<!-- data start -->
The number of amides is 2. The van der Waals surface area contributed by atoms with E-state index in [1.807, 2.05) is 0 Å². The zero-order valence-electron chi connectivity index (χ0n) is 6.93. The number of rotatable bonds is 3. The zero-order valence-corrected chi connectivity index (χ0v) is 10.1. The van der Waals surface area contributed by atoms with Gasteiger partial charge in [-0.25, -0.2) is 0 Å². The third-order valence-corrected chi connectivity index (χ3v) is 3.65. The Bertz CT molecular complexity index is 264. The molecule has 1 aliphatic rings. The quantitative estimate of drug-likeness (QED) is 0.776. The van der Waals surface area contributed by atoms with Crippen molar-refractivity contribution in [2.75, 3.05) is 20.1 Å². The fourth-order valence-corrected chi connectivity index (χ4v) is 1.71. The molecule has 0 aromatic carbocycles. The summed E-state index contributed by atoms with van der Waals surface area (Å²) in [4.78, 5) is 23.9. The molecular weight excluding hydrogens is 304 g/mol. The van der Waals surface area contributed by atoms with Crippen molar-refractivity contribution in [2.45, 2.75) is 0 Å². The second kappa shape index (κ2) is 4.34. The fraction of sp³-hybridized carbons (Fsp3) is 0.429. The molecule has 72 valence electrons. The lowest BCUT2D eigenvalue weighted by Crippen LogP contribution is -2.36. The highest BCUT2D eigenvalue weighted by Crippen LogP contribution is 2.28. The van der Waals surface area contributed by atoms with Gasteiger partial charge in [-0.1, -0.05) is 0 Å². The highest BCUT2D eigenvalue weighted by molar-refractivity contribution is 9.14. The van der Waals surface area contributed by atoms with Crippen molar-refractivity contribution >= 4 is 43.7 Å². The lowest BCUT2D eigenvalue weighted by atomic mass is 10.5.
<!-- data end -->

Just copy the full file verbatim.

The number of amides is 2. The van der Waals surface area contributed by atoms with E-state index in [1.807, 2.05) is 0 Å². The zero-order valence-electron chi connectivity index (χ0n) is 6.93. The number of rotatable bonds is 3. The zero-order valence-corrected chi connectivity index (χ0v) is 10.1. The van der Waals surface area contributed by atoms with Gasteiger partial charge in [-0.25, -0.2) is 0 Å². The third-order valence-corrected chi connectivity index (χ3v) is 3.65. The Bertz CT molecular complexity index is 264. The molecule has 1 aliphatic rings. The quantitative estimate of drug-likeness (QED) is 0.776. The van der Waals surface area contributed by atoms with Crippen molar-refractivity contribution in [2.75, 3.05) is 20.1 Å². The fourth-order valence-corrected chi connectivity index (χ4v) is 1.71. The molecule has 0 aromatic carbocycles. The summed E-state index contributed by atoms with van der Waals surface area (Å²) in [4.78, 5) is 23.9. The molecular weight excluding hydrogens is 304 g/mol. The van der Waals surface area contributed by atoms with Crippen molar-refractivity contribution in [2.45, 2.75) is 0 Å². The second kappa shape index (κ2) is 4.34. The fraction of sp³-hybridized carbons (Fsp3) is 0.429. The molecule has 72 valence electrons. The lowest BCUT2D eigenvalue weighted by Crippen LogP contribution is -2.36. The highest BCUT2D eigenvalue weighted by Crippen LogP contribution is 2.28. The van der Waals surface area contributed by atoms with Gasteiger partial charge in [-0.1, -0.05) is 0 Å². The highest BCUT2D eigenvalue weighted by molar-refractivity contribution is 9.14. The van der Waals surface area contributed by atoms with Crippen molar-refractivity contribution >= 4 is 43.7 Å². The lowest BCUT2D eigenvalue weighted by atomic mass is 10.5.